Definition of Metabolic Syndrome
Report of the National Heart, Lung, and Blood Institute/American Heart Association Conference on Scientific Issues Related to Definition
The National Cholesterol Education Program’s Adult Treatment Panel III report (ATP III)1 identified the metabolic syndrome as a multiplex risk factor for cardiovascular disease (CVD) that is deserving of more clinical attention. The cardiovascular community has responded with heightened awareness and interest. ATP III criteria for metabolic syndrome differ somewhat from those of other organizations. Consequently, the National Heart, Lung, and Blood Institute, in collaboration with the American Heart Association, convened a conference to examine scientific issues related to definition of the metabolic syndrome. The scientific evidence related to definition was reviewed and considered from several perspectives: (1) major clinical outcomes, (2) metabolic components, (3) pathogenesis, (4) clinical criteria for diagnosis, (5) risk for clinical outcomes, and (6) therapeutic interventions.
Clinical Outcomes of Metabolic Syndrome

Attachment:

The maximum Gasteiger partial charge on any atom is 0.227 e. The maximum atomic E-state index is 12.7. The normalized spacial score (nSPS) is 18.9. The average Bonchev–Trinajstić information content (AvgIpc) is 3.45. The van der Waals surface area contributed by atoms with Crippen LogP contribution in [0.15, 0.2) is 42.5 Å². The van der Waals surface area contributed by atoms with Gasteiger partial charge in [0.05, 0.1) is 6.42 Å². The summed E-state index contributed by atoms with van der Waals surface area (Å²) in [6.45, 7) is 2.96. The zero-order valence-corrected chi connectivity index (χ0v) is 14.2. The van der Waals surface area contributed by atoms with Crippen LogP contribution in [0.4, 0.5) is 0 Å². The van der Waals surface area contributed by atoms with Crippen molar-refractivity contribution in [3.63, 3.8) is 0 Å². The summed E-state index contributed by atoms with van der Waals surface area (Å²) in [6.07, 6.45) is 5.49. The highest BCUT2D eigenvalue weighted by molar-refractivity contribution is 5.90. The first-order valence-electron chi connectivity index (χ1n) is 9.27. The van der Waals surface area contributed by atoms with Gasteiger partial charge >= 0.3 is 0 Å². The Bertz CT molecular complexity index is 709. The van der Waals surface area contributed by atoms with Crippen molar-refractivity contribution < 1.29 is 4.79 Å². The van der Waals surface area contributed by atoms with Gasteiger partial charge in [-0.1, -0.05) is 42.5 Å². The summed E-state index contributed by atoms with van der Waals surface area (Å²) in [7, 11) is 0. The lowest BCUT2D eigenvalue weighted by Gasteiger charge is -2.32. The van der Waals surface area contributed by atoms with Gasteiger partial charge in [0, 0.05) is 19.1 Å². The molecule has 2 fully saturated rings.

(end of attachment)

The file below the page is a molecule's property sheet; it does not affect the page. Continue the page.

ATP III viewed CVD as the primary clinical outcome of metabolic syndrome. Most individuals who develop CVD have multiple risk factors. In 1988, Reaven2 noted that several risk factors (eg, dyslipidemia, hypertension, hyperglycemia) commonly cluster together. This clustering he called Syndrome X, and he recognized it as a multiplex risk factor for CVD. Reaven and subsequently others postulated that insulin resistance underlies Syndrome X (hence the commonly used term insulin resistance syndrome). Other researchers use the term metabolic syndrome for this clustering of metabolic risk factors. ATP III used this alternative term. It avoids the implication that insulin resistance is the primary or only cause of associated risk factors. Although ATP III identified CVD as the primary clinical outcome of the metabolic syndrome, most people with this syndrome have insulin resistance, which confers increased risk for type 2 diabetes. When diabetes becomes clinically apparent, CVD risk rises sharply. Beyond CVD and type 2 diabetes, individuals with metabolic syndrome seemingly are susceptible to other conditions, notably polycystic ovary syndrome, fatty liver, cholesterol gallstones, asthma, sleep disturbances, and some …